She said that she really hadn’t thought people might have a problem with the song. The audience laughed when she said how British journalists got it, but the ones in the US didn’t. Changing the long a little bit to the minor scale might have worked for them, but would not have been true to how she felt about it or how her life was like at 17. We got to the point of the story where it was time for ‘Part of your world’. Again she asked us to imagine three different voices: the artist, the potential mother and the fetus. As soon as she started playing everyone cracked up laughing and she had to laugh with us. For extra credit we should imagine an angry vagina – that lead to even more laughter. I never knew Disney movie songs could be so much fun! Everyone played along too, yelling out “feet” and “street” at the appropriate points in the song. Awesome. 😀

When she was younger, Amanda had been pretty sure she didn’t want children, but later something shifted and she wanted a baby. Seven month pregnant, with her belly being gigantic (her words), she was sitting at Anthony’s deathbed, being there as he lost his fight to cancer. She spoke about feeling honored to be there and hold him in his final moments. If she believed in reincarnation, the opportunity would have been perfect. She spoke more about Anthony and his obsession with weapons and self defense. He never got a song until she wrote one for his memorial service. A powerful version of ‘Machete’ followed. That song always brings tears to my eyes.

At this point of the show she invited Gaby on stage, the photojournalist who is accompanying the tour. Amanda told us how they visited Sinéad before the show and stayed with her for an hour, plying music. She had promised her to make everyone shout her name and asked which way the hospital was. People were pointing in different directions and it took a moment to sort it out. She wanted us all to sing for Sinéad’s birthday on Tuesday so we all sang ‘Happy Birthday’ while Gaby was filming, cheered and called out “We love you Sinéad!” at the tops of our lungs on the count of three. Sinéad’s sister Niamh rushed to the stage to hug Amanda and she held her for a while. There were a lot of tear shed in the room and someone called out she was too sad so we got the opening chords of ‘Coin-operated Boy’. It helped.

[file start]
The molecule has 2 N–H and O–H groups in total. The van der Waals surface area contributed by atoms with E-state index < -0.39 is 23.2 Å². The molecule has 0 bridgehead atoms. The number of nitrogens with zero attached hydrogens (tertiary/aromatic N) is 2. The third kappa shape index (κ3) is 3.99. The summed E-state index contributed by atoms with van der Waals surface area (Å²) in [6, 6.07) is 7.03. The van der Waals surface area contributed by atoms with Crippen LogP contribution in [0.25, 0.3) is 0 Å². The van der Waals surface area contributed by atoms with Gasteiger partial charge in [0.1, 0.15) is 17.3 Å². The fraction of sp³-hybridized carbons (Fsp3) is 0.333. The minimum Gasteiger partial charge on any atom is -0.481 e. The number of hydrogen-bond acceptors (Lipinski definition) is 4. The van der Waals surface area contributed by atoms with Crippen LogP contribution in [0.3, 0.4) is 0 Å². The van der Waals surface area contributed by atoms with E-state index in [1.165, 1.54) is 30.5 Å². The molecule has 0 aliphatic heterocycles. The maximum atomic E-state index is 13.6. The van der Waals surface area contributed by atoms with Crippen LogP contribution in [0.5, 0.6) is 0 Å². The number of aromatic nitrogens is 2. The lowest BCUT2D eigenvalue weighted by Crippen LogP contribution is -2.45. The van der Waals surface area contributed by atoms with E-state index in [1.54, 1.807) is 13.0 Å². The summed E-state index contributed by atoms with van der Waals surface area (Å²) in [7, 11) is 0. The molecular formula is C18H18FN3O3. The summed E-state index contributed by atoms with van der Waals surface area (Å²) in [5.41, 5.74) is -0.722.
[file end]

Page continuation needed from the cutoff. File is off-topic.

Ash was born and Amanda refused to have any help for the first four months. We heard about her visit to Jason Webley where they decided to write as many songs as possible while Ash was sleeping and she played ‘A Mother’s Confession’ for us. Everyone stood up and sang loudly “At least the baby didn’t die” in the end. This was probably one of the loudest audiences I hear doing that. Well done, considering some other halls were much bigger. 🙂 It was time for intermission, during which she recommended drinking and she showed us the photo book before she sent us of.

After the break Amanda greeted us with ‘Coin-operated Boy’, which led to happy cheers. I love the satire of the song and the faces she makes when she is playing it. It is always fun and a good comic relief in the otherwise heavy show. Despite her best efforts to steer Ash away from ‘Frozen’ (the movie all kids seemed to be crazy about at that time) he developed free will and wanted to see it. It was when she realized that sometimes “whatever works” is a good call when you are a parent. 😉 We then hear about the restorative justice retreat she went to went to as well as her Patreon and using the patrons to get an idea for a song, then making a stupid joke the morning she had booked the studio and getting angry at the backlash. She channeled all that energy into writing and out came ‘Drowning in the Sound’. It was perfect and again I was in tears.